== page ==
The symptoms could be mild to severe, depending on the intensity of the bite. In majority cases, the pain and itchiness are experienced between 2 and 8 hours from being bitten and in case of extremities, the situation may worsen within a day or two.

Common symptoms include redness, itching, and pain in the area of the bite, alongside a deep sore. Fever, weakness, chills, nausea and joint pains could even occur and in rare cases, there may be seizures and under severe circumstances, the person may even go into a coma.

Treatment

The treatment depends on the extremities of the symptoms and may vary from one person to the other. Some of the common treatments undertaken by medical personals include pain medication, tetanus immunization, antibiotics, and even antihistamines.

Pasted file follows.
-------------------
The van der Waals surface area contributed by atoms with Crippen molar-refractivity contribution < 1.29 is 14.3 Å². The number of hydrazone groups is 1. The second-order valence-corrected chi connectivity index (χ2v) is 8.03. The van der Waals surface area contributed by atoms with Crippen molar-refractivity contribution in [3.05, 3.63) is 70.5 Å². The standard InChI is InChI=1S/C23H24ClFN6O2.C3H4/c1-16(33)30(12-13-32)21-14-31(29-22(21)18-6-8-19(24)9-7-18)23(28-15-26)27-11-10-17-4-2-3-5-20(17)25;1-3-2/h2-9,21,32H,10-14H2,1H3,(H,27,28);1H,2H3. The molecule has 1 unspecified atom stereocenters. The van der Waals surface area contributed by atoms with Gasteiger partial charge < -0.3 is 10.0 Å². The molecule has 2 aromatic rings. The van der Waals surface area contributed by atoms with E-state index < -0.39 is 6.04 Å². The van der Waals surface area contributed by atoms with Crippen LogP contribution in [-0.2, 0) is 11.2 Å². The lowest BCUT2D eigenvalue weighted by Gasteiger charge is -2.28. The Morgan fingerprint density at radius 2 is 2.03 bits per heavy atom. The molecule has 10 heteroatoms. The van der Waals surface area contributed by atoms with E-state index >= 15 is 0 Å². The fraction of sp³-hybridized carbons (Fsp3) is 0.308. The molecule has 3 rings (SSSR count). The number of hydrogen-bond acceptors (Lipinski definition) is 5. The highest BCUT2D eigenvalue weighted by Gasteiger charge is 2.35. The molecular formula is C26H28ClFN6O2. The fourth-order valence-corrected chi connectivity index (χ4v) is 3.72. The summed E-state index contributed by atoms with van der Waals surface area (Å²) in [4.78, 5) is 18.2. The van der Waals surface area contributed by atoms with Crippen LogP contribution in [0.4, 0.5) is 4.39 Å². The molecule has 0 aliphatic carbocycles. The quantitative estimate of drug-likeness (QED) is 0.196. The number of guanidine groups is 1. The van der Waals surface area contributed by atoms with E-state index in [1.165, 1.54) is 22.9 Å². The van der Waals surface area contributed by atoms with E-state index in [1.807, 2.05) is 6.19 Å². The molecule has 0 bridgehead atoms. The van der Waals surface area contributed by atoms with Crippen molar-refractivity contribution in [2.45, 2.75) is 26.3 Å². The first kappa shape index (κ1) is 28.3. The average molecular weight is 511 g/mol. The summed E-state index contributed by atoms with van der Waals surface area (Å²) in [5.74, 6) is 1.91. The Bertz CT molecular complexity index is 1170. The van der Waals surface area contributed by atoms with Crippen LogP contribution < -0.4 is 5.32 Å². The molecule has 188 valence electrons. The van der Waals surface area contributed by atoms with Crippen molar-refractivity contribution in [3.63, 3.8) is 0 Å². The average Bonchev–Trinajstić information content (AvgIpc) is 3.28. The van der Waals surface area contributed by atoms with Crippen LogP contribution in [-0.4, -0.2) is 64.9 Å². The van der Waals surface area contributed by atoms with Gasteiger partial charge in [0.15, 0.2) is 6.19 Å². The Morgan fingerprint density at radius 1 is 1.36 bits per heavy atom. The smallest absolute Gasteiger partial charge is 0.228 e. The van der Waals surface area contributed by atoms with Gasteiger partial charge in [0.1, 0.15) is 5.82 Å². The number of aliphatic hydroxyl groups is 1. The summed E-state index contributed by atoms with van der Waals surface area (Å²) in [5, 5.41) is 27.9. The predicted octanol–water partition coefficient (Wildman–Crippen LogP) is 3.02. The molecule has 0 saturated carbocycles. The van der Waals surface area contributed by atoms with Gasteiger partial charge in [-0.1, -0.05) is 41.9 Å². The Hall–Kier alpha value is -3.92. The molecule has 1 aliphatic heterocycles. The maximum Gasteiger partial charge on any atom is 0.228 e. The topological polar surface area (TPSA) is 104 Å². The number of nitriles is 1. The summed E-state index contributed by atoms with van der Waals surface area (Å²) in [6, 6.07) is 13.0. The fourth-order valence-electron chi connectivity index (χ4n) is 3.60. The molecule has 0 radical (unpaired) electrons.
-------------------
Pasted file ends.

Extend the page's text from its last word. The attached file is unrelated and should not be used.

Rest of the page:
Brown Recluse Spider Picture

Quick Facts  

Lifespan 1 to 2 years
Distribution The south-central and Midwestern parts of the United States including areas of southeastern Nebraska, Illinois, Ohio, Indiana, western Georgia and northern parts of Kentucky
Habitat Dry, dark, and dingy areas, alongside nesting places which are undisturbed like sheds, woodpiles, garages, and closets
Common Predators Birds, cats wasps and other spider species like cat-faced, wolf and crab
Diet Soft-bodied insects like cockroaches, flies, crickets, and moths

Did You Know

  • The violin pattern on their body has earned them the nicknames violin, fiddle back, and brown fiddler.
  • Another spider of notorious reputation is the hobo spider which is also reddish-brown but different from the brown recluse in appearance, as the former has a distinct pattern on its abdomen not present in the latter.

Image Credits: Canr.msu.edu, Resize.hswstatic.com, Pestworld.org, I.ytimg.com, Bioweb.uwlax.edu, Brown-recluse-spiders.net, Ask.extension.org